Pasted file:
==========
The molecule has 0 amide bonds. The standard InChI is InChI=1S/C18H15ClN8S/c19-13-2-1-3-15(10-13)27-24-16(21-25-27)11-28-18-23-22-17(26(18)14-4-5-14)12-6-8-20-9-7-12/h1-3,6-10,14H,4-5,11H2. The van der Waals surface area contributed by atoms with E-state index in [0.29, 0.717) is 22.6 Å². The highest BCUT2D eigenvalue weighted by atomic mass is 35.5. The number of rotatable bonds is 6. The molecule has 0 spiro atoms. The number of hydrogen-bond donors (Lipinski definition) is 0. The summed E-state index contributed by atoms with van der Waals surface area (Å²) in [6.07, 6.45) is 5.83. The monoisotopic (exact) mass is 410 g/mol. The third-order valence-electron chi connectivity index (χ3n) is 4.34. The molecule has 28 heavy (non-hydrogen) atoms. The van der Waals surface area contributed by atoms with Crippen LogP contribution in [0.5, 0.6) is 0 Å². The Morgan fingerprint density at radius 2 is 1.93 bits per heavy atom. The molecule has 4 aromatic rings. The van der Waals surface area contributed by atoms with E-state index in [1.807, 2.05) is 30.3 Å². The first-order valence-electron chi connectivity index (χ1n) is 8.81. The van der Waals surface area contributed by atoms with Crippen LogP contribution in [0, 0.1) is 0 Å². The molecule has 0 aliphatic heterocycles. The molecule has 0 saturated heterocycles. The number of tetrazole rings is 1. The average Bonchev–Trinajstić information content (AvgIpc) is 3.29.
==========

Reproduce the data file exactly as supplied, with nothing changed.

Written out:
The molecule has 0 amide bonds. The standard InChI is InChI=1S/C18H15ClN8S/c19-13-2-1-3-15(10-13)27-24-16(21-25-27)11-28-18-23-22-17(26(18)14-4-5-14)12-6-8-20-9-7-12/h1-3,6-10,14H,4-5,11H2. The van der Waals surface area contributed by atoms with E-state index in [0.29, 0.717) is 22.6 Å². The highest BCUT2D eigenvalue weighted by atomic mass is 35.5. The number of rotatable bonds is 6. The molecule has 0 spiro atoms. The number of hydrogen-bond donors (Lipinski definition) is 0. The summed E-state index contributed by atoms with van der Waals surface area (Å²) in [6.07, 6.45) is 5.83. The monoisotopic (exact) mass is 410 g/mol. The third-order valence-electron chi connectivity index (χ3n) is 4.34. The molecule has 28 heavy (non-hydrogen) atoms. The van der Waals surface area contributed by atoms with Crippen LogP contribution in [0.5, 0.6) is 0 Å². The Morgan fingerprint density at radius 2 is 1.93 bits per heavy atom. The molecule has 4 aromatic rings. The van der Waals surface area contributed by atoms with E-state index in [1.807, 2.05) is 30.3 Å². The first-order valence-electron chi connectivity index (χ1n) is 8.81. The van der Waals surface area contributed by atoms with Crippen LogP contribution in [0, 0.1) is 0 Å². The molecule has 0 aliphatic heterocycles. The molecule has 0 saturated heterocycles. The number of tetrazole rings is 1. The average Bonchev–Trinajstić information content (AvgIpc) is 3.29.